These decisions include layoffs, furloughs, reduced hours, and hiring freezes. Approximately 13 percent of full-time employees (34 of 260) have been laid off. Sixty additional staff have also been impacted by lay-offs, extended furloughs, and reduced hours. This does not take into account the hundreds of program staff that Mass Audubon would have employed this summer. Almost every department of the organization was affected, while the bulk of the layoffs have taken place in the sanctuary division where the impacts of COVID-19 has had the most direct impact on programming. These cuts have nothing to do with the quality and capabilities of our team or the importance of the organization’s mission.  

This crisis has also forced us to reexamine how the sanctuaries are organized. In an effort to be more efficient and collaborative, we have restructured the sanctuaries into regional hubs. This model represents my desire to leverage the talents, skills, and resources across the organization to address the most challenging conservation issues of our time, while continuing to provide world-class programming in the communities in which our sanctuaries reside. This model will create new opportunities for growth and impact, and bring us even closer to One Mass Audubon.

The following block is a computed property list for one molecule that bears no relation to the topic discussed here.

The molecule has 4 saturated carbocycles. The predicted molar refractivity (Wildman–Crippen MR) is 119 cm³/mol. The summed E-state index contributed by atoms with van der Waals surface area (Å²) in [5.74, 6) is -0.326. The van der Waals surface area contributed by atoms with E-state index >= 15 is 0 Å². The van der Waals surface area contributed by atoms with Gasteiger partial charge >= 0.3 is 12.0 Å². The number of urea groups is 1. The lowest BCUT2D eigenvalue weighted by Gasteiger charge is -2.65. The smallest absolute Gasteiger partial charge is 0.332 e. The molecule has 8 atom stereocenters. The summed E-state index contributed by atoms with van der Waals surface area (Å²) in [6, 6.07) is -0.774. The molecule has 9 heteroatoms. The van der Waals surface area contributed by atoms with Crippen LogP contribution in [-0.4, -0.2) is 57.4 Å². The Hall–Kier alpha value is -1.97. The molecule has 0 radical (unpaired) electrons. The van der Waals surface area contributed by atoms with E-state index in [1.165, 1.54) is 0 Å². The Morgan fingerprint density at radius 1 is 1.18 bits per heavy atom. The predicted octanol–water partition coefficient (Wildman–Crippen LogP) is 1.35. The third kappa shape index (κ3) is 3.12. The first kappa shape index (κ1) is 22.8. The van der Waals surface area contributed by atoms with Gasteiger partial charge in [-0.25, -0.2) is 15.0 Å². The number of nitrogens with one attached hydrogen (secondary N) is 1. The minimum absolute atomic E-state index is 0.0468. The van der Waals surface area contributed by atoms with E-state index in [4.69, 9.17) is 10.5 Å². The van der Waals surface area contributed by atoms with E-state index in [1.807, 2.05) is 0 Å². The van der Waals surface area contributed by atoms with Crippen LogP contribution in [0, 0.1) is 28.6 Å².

While I strongly believe that this is the right course for the longevity of the organization, it is heartbreaking, nonetheless. These decisions go deep, and they affect everyone we have lost as well as all of you that remain. It is so important that you take the time you need to process the emotions—sadness, anger, anxiety—you may be feeling. And know that we have done our very best to treat everyone affected with the compassion and care they deserve. 

As an optimist, I am also feeling a sense of hope. Our mission is too important and there is much work to be done, the urgency is great, and the promise of the organization seems boundless. And together, I know that we can make an incredible impact and come out of this crisis strong and resilient.